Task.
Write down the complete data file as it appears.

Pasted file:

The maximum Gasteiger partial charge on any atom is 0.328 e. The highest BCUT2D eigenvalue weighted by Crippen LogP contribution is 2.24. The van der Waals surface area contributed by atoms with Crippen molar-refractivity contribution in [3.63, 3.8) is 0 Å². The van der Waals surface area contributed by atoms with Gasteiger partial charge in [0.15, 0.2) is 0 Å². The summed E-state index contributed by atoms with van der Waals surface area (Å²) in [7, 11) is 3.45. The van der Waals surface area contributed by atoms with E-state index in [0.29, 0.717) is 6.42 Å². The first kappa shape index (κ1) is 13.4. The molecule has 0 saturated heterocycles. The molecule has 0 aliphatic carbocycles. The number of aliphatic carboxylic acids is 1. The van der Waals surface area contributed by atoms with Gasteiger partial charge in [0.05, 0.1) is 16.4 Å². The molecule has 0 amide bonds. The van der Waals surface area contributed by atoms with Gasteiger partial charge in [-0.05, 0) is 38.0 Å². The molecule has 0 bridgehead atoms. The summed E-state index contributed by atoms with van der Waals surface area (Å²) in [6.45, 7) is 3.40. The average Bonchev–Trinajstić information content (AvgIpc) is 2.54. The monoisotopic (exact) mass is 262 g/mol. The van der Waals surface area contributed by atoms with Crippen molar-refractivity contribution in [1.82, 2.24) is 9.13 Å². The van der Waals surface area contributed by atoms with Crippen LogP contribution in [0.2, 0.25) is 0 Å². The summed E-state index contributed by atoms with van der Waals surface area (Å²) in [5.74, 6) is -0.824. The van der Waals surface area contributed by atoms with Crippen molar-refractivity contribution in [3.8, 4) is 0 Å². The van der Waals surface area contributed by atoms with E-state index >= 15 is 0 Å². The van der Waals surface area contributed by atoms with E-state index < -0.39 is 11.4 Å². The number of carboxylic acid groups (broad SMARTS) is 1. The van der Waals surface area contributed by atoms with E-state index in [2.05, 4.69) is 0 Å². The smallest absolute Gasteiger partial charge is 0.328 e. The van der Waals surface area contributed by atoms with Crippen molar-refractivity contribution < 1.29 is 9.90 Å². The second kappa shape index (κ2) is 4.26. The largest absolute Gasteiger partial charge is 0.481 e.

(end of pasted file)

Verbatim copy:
The maximum Gasteiger partial charge on any atom is 0.328 e. The highest BCUT2D eigenvalue weighted by Crippen LogP contribution is 2.24. The van der Waals surface area contributed by atoms with Crippen molar-refractivity contribution in [3.63, 3.8) is 0 Å². The van der Waals surface area contributed by atoms with Gasteiger partial charge in [0.15, 0.2) is 0 Å². The summed E-state index contributed by atoms with van der Waals surface area (Å²) in [7, 11) is 3.45. The van der Waals surface area contributed by atoms with E-state index in [0.29, 0.717) is 6.42 Å². The first kappa shape index (κ1) is 13.4. The molecule has 0 saturated heterocycles. The molecule has 0 aliphatic carbocycles. The number of aliphatic carboxylic acids is 1. The van der Waals surface area contributed by atoms with Gasteiger partial charge in [0.05, 0.1) is 16.4 Å². The molecule has 0 amide bonds. The van der Waals surface area contributed by atoms with Gasteiger partial charge in [-0.05, 0) is 38.0 Å². The molecule has 0 bridgehead atoms. The summed E-state index contributed by atoms with van der Waals surface area (Å²) in [6.45, 7) is 3.40. The average Bonchev–Trinajstić information content (AvgIpc) is 2.54. The monoisotopic (exact) mass is 262 g/mol. The van der Waals surface area contributed by atoms with Crippen molar-refractivity contribution in [1.82, 2.24) is 9.13 Å². The van der Waals surface area contributed by atoms with Crippen LogP contribution in [0.2, 0.25) is 0 Å². The summed E-state index contributed by atoms with van der Waals surface area (Å²) in [5.74, 6) is -0.824. The van der Waals surface area contributed by atoms with Crippen molar-refractivity contribution in [3.8, 4) is 0 Å². The van der Waals surface area contributed by atoms with E-state index >= 15 is 0 Å². The van der Waals surface area contributed by atoms with E-state index < -0.39 is 11.4 Å². The number of carboxylic acid groups (broad SMARTS) is 1. The van der Waals surface area contributed by atoms with E-state index in [2.05, 4.69) is 0 Å². The smallest absolute Gasteiger partial charge is 0.328 e. The van der Waals surface area contributed by atoms with Crippen molar-refractivity contribution < 1.29 is 9.90 Å². The second kappa shape index (κ2) is 4.26. The largest absolute Gasteiger partial charge is 0.481 e.